COUNCILLORS in Northumberland have spoken of their opposition to the potential reintroduction of lynx to the county.

It comes after the launch of the Missing Lynx Project – a new partnership between Northumberland Wildlife Trust (NWT), The Lifescape Project and the Wildlife Trusts exploring the possibility of reintroducing the predator to Northumberland as well as parts of Cumbria and southern Scotland.

Lynx, medium-sized cats about the size of a Labrador, were historically native to Britain.

However, they died out in medieval times due to the loss of woodland habitats. NWT say lynx are found “all over mainland Europe” but are “seldom seen and live alone”.

READ MORE: New exhibition on Britain's missing lynx to tour Northumberland

It believes that replacing missing species such as lynx could help to rebuild a healthy natural world, with one in six species at risk of extinction in the UK.  They argue the cats could be brought back, but only if the conditions are right.

A statement said that there “needs to be an area in Britain where lynx have the right natural habitat to survive and somewhere that local people are accepting of the animal back in the landscape”.

The habitat patch where lynx would be predicted to successfully live covers north-west Northumberland, the edge of Cumbria and into the bordering areas of southern Scotland as the woodland habitat here has recovered.

The partnership says it would support a reintroduction – but only if certain conditions, including support from locals, were met.

The Missing Lynx Project is hosting a touring exhibition in Northumberland as well as parts of Cumbria and southern Scotland where people will be able to give their opinion. The exhibition will begin in Kielder on April 11 and run at different local venues throughout the spring and summer.

However, the proposals have already been met with stiff resistance in Northumberland. Councillor Mark Mather, who represents the Wooler ward, is a farmer by trade.

He feared the impact reintroducing lynx would have on livestock and farming communities.
Coun Mather said: “I will be 100 per cent against it. They don’t understand the impact on communities, businesses and livelihoods.

“It is extremely dangerous for the farming sector and the wider community. Are lynx going to chase a deer for miles, or an easy, fluffy sheep that can’t get out because it’s fenced in?

“A ewe at the moment is worth £190, if you lost a calf that would be at least £1,200. We’re talking big numbers.”

It is not the first time such proposals have been brought forward. In 2018, a proposal by charity the Lynx Trust UK to release six animals into Kielder Forest was turned down by then-Environment Secretary Michael Gove.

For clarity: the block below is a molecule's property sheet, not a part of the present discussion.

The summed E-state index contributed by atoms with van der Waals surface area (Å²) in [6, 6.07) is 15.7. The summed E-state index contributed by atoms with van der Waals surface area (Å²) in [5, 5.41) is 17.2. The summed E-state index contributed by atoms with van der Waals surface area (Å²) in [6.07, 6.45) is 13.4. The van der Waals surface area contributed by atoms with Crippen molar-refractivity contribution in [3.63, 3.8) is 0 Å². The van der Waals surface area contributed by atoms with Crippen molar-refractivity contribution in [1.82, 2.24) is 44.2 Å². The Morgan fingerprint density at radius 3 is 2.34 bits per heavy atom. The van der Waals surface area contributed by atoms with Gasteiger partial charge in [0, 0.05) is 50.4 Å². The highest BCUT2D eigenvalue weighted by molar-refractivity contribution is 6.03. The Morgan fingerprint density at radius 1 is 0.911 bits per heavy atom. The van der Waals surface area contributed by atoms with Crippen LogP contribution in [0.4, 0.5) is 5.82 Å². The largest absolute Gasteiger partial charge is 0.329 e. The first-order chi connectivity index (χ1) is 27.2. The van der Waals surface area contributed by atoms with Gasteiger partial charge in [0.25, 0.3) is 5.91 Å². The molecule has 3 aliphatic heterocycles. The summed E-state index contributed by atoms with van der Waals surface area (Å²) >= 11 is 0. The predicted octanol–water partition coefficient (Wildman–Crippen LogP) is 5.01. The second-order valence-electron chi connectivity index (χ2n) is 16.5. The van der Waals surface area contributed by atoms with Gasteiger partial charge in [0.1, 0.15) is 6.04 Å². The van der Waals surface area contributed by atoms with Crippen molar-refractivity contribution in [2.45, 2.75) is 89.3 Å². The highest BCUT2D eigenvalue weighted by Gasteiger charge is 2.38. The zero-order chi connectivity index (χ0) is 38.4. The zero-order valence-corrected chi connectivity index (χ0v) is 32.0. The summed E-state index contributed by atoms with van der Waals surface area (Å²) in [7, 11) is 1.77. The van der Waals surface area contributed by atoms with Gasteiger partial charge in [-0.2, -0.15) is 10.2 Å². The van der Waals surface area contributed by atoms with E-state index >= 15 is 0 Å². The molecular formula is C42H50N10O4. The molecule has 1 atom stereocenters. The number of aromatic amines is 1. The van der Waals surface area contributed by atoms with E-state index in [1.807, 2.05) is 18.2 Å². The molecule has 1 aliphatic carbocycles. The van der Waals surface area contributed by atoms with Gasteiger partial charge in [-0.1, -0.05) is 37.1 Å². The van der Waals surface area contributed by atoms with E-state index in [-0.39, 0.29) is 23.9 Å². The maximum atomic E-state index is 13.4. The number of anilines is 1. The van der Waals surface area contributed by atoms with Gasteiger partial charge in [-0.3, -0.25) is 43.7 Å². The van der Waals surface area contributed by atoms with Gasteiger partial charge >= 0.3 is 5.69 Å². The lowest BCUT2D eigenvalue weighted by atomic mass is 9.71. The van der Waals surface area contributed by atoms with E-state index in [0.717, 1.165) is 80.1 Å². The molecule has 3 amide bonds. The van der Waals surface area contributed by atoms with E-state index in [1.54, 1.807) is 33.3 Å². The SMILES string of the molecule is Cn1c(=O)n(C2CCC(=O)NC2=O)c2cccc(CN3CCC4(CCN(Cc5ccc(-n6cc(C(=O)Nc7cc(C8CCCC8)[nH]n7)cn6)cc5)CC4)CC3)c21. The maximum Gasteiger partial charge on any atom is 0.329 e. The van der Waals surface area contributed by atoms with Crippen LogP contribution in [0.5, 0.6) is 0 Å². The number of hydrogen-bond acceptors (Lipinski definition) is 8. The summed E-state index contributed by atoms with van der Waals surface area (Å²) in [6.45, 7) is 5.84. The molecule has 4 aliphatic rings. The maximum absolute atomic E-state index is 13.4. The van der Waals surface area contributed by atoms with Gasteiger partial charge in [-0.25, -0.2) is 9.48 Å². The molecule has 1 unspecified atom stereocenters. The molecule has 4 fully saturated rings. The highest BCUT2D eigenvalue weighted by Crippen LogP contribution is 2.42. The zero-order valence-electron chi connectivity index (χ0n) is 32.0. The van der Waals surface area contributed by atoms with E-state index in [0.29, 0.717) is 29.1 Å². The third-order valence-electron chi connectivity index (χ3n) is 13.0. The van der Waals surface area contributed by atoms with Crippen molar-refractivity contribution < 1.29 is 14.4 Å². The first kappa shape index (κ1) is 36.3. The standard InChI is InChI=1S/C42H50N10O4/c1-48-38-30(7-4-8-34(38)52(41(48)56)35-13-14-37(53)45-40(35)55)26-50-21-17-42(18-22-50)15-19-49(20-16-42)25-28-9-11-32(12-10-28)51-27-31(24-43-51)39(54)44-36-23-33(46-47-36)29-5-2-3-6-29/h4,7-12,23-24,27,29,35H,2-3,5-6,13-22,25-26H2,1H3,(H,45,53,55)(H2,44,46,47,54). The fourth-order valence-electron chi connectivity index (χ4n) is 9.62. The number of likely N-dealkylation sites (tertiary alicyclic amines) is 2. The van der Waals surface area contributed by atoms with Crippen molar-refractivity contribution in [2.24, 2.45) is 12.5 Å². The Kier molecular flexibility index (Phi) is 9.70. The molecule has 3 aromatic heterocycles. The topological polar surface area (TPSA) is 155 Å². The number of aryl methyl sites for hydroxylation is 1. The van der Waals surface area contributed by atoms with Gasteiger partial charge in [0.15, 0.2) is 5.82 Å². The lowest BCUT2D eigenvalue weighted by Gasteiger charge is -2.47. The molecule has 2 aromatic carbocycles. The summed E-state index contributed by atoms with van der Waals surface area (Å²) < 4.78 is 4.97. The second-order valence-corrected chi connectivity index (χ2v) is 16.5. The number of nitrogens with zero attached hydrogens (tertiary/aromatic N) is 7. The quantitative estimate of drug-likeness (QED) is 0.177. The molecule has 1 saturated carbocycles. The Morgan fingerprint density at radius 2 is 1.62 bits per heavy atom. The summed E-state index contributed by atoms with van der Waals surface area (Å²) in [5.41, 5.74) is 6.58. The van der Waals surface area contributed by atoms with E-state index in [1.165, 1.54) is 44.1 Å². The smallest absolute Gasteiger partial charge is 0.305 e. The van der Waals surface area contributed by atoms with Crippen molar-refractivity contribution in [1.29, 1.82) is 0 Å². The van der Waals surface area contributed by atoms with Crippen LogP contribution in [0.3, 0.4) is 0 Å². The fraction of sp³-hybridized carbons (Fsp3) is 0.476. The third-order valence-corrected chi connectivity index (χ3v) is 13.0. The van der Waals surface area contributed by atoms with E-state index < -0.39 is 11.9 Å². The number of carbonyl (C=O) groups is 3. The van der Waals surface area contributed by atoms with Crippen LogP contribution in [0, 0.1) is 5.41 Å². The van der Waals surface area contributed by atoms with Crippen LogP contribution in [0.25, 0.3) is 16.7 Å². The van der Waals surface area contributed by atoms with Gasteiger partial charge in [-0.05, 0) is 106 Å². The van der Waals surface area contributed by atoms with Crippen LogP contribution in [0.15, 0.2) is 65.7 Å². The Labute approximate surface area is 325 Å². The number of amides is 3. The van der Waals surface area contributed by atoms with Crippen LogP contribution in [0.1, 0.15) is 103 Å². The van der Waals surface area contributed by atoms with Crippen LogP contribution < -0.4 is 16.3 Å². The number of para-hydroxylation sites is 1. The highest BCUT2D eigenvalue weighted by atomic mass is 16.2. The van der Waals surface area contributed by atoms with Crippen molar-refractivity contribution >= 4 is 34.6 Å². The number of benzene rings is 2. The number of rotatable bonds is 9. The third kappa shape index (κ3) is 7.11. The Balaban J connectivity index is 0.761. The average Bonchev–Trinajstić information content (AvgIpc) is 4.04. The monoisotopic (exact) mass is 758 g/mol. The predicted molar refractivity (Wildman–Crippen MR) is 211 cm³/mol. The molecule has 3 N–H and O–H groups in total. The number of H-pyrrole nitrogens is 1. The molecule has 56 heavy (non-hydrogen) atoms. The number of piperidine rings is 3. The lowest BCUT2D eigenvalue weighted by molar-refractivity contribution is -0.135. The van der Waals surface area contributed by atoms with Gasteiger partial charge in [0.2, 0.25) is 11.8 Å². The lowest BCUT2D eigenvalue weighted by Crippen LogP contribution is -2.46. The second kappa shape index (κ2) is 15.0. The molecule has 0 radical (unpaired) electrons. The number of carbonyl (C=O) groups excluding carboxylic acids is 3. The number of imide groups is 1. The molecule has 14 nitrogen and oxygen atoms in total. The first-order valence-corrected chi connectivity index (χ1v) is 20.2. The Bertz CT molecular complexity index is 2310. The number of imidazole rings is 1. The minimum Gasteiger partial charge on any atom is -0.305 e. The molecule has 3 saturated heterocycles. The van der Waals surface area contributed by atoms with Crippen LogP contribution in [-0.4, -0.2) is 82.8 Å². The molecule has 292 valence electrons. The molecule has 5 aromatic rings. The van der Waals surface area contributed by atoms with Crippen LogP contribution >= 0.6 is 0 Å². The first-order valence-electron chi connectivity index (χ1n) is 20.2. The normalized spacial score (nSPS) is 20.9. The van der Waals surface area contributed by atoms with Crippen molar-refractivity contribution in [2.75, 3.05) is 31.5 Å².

Cllr John Riddle represents the Kielder area as part of the Bellingham ward on the county council. Cllr Riddle, a fourth-generation farmer from the Bellingham area, expressed his inability to support the plans and raised concerns about the timing of the consultation.

He said: “My opinion at the moment is that nothing has changed since last time. It was looked at before by the National Park and they decided they didn’t support it, and the secretary of state didn’t support it.

“The consultation is being held at a time when farmers are extremely busy doing all they can to save lambs and livelihoods, and they will be less likely to take part in any meetings. I don’t think it’s a good time to do it.

“I need to be convinced a lot. I’m intending to send my own survey out with Hexham MP Guy Opperman for all the farmers in the area.”

The Lynx UK Trust has consistently maintained that lynx are not a threat to livestock, saying evidence from mainland Europe suggests a single animal takes, on average, 0.4 sheep a year. In 2017, the Guardian reported that the trust argued that lynxes showed “virtually no interest in killing sheep” and that their appetite for foxes would reduce fox-on-sheep predation.

However, according to the BBC, a study in Norway found that “sheep represented 64 per cent of ungulates killed by 24 lynx monitored over a five-year period”. Ungulates, such as sheep, deer and goats, represented 80 per cent of kills, while smaller animals such as beavers, hares and foxes made up the other 20 per cent. The same study found one individual lynx was responsible for 54 kills in a 100-day period.

Cllr Steven Bridgett, who represents the Rothbury ward, said he could not support the plans.
Cllr Bridgett said: “Should reintroduction be considered for any of the areas I represent, I would have to oppose it. There is limited information being provided with regard to the proposal.

“This is yet again another pressure being put on our farming communities that they can ill-afford with all the other pressures being placed on them, when all they are trying to do is put food on our tables.”

The Missing Lynx Exhibition will visit Kielder, Tarset and Wark as well as the Sill near Haltwhistle, Hexham Abbey and the Hancock Museum in Newcastle. Tickets can be booked via their website.

The partnership says the exhibition will provide opportunities for people to voice their opinions through questionnaires, interviews, and discussion groups. Visitors will also learn about changes in our landscape over the years, the loss of nature, and prospects for its improvement in the future.

The Missing Lynx exhibition will also chart the lynx’s comeback across Europe. Mike Pratt, chief executive officer at Northumberland Wildlife Trust, said he hoped people would find the exhibition awe-inspiring and that the charity was looking forward to speaking to local communities about lynx.